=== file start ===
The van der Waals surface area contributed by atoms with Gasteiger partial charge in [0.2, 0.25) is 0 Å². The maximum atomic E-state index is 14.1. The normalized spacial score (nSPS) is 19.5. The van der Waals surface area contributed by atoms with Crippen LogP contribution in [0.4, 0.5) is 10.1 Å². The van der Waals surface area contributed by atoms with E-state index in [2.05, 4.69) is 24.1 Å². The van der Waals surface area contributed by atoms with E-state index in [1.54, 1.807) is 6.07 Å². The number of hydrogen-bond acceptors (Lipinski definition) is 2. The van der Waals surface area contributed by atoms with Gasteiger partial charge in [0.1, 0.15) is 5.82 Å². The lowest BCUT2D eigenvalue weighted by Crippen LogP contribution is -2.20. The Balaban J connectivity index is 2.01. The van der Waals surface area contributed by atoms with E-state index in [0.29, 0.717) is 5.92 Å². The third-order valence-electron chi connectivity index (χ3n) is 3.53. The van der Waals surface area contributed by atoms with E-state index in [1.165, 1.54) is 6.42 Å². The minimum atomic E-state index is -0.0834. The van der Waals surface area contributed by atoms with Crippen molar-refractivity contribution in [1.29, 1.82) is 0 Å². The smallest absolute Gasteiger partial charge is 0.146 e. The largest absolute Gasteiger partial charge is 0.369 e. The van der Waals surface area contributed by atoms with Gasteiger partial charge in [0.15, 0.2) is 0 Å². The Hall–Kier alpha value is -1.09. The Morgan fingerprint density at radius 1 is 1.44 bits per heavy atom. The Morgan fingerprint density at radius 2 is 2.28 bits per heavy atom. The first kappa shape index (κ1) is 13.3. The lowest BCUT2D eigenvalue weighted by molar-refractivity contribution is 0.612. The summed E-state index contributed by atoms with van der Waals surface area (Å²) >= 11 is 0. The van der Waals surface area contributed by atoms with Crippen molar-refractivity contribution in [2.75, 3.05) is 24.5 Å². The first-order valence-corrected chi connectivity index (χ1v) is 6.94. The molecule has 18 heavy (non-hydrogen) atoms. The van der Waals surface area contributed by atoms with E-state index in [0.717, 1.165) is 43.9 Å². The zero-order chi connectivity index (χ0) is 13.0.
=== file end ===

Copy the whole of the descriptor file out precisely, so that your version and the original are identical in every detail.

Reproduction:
The van der Waals surface area contributed by atoms with Gasteiger partial charge in [0.2, 0.25) is 0 Å². The maximum atomic E-state index is 14.1. The normalized spacial score (nSPS) is 19.5. The van der Waals surface area contributed by atoms with Crippen LogP contribution in [0.4, 0.5) is 10.1 Å². The van der Waals surface area contributed by atoms with E-state index in [2.05, 4.69) is 24.1 Å². The van der Waals surface area contributed by atoms with E-state index in [1.54, 1.807) is 6.07 Å². The number of hydrogen-bond acceptors (Lipinski definition) is 2. The van der Waals surface area contributed by atoms with Gasteiger partial charge in [0.1, 0.15) is 5.82 Å². The lowest BCUT2D eigenvalue weighted by Crippen LogP contribution is -2.20. The Balaban J connectivity index is 2.01. The van der Waals surface area contributed by atoms with E-state index in [0.29, 0.717) is 5.92 Å². The third-order valence-electron chi connectivity index (χ3n) is 3.53. The van der Waals surface area contributed by atoms with E-state index in [1.165, 1.54) is 6.42 Å². The minimum atomic E-state index is -0.0834. The van der Waals surface area contributed by atoms with Crippen molar-refractivity contribution in [1.29, 1.82) is 0 Å². The smallest absolute Gasteiger partial charge is 0.146 e. The largest absolute Gasteiger partial charge is 0.369 e. The van der Waals surface area contributed by atoms with Gasteiger partial charge in [0.15, 0.2) is 0 Å². The Hall–Kier alpha value is -1.09. The Morgan fingerprint density at radius 1 is 1.44 bits per heavy atom. The Morgan fingerprint density at radius 2 is 2.28 bits per heavy atom. The first kappa shape index (κ1) is 13.3. The lowest BCUT2D eigenvalue weighted by molar-refractivity contribution is 0.612. The summed E-state index contributed by atoms with van der Waals surface area (Å²) >= 11 is 0. The van der Waals surface area contributed by atoms with Crippen molar-refractivity contribution in [2.75, 3.05) is 24.5 Å². The first-order valence-corrected chi connectivity index (χ1v) is 6.94. The molecule has 18 heavy (non-hydrogen) atoms. The van der Waals surface area contributed by atoms with E-state index in [0.717, 1.165) is 43.9 Å². The zero-order chi connectivity index (χ0) is 13.0.